Sunday, September 28, 2014

Yup, Everyone gets it wrong (including Amy)

Amy-Jill Levine's recent CNN Belief blog post,"4 teachings from Jesus that everybody gets wrong", was rather entertaining. It is usually somewhat amusing to read theists go another round of linguistic and logical gymnastics but this one was exceptional in that she manages to imply standards that would in effect erase the Bible (both Old and New Testament) entirely. Her arguments were as subjective, ignorant, deluded, and self serving as they were just plain stupid.

Setting aside for the moment that the whole piece is simply a review of her opinions on specific sets of scripture backed by nothing beyond her own personal preference, the four sections of the post essentially self-destruct almost immediately. In the first part, "The 'Parable of the Prodigal Son'", one of her first objections and supposed proofs that "everyone gets wrong" is incredibly foolish and quite telling. Levine writes, "It is not, however, what first-century Jews would have heard. Jesus’ Jewish audience already knew that their “Father in heaven” was loving, forgiving, and compassionate."

It sounds rather innocuous until you think about what it implies. She seems to be saying that only original/unique messages are worthy of being written down and becoming scripture. Seriously?! Not only does she not establish that all Jews would have been familiar with the messages current theists favor, which is possible, but she never seems to notice that there were numerous cults, sects, and religions around both before and during the first century. Not all of those would fall under the label of Judaism or Christianity. How can she possibly determine the origin of any given concept or teaching given that every faith we are aware of has been built on the faiths that came before them and on their contemporaries. Many of the teachings did overlap and were by no means unique to any one faith.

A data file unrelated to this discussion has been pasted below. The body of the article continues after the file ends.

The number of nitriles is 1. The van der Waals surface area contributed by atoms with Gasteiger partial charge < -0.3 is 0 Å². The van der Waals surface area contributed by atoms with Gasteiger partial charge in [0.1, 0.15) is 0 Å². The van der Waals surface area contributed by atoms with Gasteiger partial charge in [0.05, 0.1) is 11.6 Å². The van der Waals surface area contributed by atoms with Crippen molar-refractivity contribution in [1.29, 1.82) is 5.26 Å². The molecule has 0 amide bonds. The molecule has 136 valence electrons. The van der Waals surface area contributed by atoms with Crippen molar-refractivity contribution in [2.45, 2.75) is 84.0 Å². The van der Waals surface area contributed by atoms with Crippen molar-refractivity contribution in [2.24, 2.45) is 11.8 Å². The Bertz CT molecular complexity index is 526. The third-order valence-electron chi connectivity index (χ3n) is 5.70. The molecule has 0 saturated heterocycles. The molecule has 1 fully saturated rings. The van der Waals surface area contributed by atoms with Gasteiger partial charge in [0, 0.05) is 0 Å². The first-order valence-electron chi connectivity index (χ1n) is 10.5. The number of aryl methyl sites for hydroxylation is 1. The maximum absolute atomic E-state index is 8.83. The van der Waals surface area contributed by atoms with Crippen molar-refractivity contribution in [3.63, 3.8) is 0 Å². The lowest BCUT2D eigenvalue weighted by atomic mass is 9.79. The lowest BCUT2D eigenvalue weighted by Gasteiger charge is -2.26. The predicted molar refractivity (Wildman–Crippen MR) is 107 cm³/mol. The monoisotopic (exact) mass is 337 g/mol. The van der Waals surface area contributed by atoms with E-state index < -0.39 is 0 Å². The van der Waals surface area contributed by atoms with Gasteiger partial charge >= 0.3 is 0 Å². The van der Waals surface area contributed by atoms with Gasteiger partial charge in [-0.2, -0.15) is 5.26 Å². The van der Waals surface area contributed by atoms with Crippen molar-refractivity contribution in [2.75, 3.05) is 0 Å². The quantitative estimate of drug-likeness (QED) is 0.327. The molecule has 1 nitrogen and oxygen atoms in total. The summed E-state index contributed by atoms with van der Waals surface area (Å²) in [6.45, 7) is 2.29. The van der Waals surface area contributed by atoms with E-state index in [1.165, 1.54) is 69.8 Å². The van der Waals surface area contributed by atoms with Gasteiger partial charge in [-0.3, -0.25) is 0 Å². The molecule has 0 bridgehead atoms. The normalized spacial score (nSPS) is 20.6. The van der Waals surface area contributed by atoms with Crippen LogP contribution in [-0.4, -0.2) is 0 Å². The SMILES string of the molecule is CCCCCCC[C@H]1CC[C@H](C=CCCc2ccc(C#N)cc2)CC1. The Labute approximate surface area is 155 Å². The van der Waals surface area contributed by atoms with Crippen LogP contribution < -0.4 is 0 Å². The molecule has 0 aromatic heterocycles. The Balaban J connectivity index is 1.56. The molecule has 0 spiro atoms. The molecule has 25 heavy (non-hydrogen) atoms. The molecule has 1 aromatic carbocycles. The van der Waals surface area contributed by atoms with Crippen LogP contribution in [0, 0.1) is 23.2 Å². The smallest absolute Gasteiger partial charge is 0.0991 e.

The scriptures themselves are fairly repetitive on a number of points. If you follow this premise to its logical conclusion the Bible should not exist. Each "Testament" is internally largely redundant. The New Testament is in some ways even worse since it rehashes a number of stories, lessons, and concepts from its predecessor before restating them over and over again. According to Levine's low standards, the New Testament should be viewed as "wrong."  That would be somewhat convenient since it negates the foundation of Christianity (she's Jewish) but it also basically destroys her arguments related to Jesus' teachings. She herself has to be "wrong" since her supposed insights are also not original. Even if you could still make the assumption Jesus existed without scripture, which you can't, his teachings are not unique. So why argue about others getting his messages wrong when there are no worthwhile messages or no messages at all to interpret?

Levine not only reinforces this flaw in her writing, she makes a number of similar ones. She clearly thinks she is helping people better understand the true nature of Jesus Christ. I believe she does actually mean well but that doesn't change the fact that it is just as clear that she really doesn't have a clue what she's talking about. She ends her piece by stating, "I am not a Christian, but I hear profound messages in these parables. If I as an outsider can be so moved by Jesus’ stories, surely people who worship him as Lord and Savior can appreciate them even more."

I have to wonder what her definition of "profound" is. I got the distinct impression that she wrote the piece for herself more than anyone else. She seems to need to convince herself of her own interpretations. Perhaps deep down she realizes that it really is completely subjective and devoid of any substance.

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